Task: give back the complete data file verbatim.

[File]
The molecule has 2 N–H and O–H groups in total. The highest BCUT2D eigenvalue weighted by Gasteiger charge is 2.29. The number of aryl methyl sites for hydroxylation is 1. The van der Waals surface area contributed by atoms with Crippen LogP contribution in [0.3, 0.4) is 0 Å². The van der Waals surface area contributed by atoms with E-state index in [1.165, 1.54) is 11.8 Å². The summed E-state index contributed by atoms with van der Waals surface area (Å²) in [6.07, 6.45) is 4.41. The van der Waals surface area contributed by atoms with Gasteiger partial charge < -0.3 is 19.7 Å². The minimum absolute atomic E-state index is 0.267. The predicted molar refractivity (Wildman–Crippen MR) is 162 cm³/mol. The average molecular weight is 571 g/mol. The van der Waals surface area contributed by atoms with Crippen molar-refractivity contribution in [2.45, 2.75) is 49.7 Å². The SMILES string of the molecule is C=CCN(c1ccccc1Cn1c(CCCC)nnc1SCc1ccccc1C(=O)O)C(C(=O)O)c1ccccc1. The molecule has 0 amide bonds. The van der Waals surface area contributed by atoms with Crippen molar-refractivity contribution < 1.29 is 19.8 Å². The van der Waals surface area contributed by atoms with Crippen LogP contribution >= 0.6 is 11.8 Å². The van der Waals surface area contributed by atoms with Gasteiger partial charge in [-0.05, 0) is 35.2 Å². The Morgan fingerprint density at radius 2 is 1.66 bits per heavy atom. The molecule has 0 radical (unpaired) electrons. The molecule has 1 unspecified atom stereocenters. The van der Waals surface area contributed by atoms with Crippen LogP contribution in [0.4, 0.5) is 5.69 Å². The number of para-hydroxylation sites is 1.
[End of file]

The molecule has 2 N–H and O–H groups in total. The highest BCUT2D eigenvalue weighted by Gasteiger charge is 2.29. The number of aryl methyl sites for hydroxylation is 1. The van der Waals surface area contributed by atoms with Crippen LogP contribution in [0.3, 0.4) is 0 Å². The van der Waals surface area contributed by atoms with E-state index in [1.165, 1.54) is 11.8 Å². The summed E-state index contributed by atoms with van der Waals surface area (Å²) in [6.07, 6.45) is 4.41. The van der Waals surface area contributed by atoms with Gasteiger partial charge < -0.3 is 19.7 Å². The minimum absolute atomic E-state index is 0.267. The predicted molar refractivity (Wildman–Crippen MR) is 162 cm³/mol. The average molecular weight is 571 g/mol. The van der Waals surface area contributed by atoms with Crippen molar-refractivity contribution in [2.45, 2.75) is 49.7 Å². The SMILES string of the molecule is C=CCN(c1ccccc1Cn1c(CCCC)nnc1SCc1ccccc1C(=O)O)C(C(=O)O)c1ccccc1. The molecule has 0 amide bonds. The van der Waals surface area contributed by atoms with Crippen molar-refractivity contribution < 1.29 is 19.8 Å². The van der Waals surface area contributed by atoms with Crippen LogP contribution >= 0.6 is 11.8 Å². The van der Waals surface area contributed by atoms with Gasteiger partial charge in [-0.05, 0) is 35.2 Å². The Morgan fingerprint density at radius 2 is 1.66 bits per heavy atom. The molecule has 0 radical (unpaired) electrons. The molecule has 1 unspecified atom stereocenters. The van der Waals surface area contributed by atoms with Crippen LogP contribution in [0.4, 0.5) is 5.69 Å². The number of para-hydroxylation sites is 1.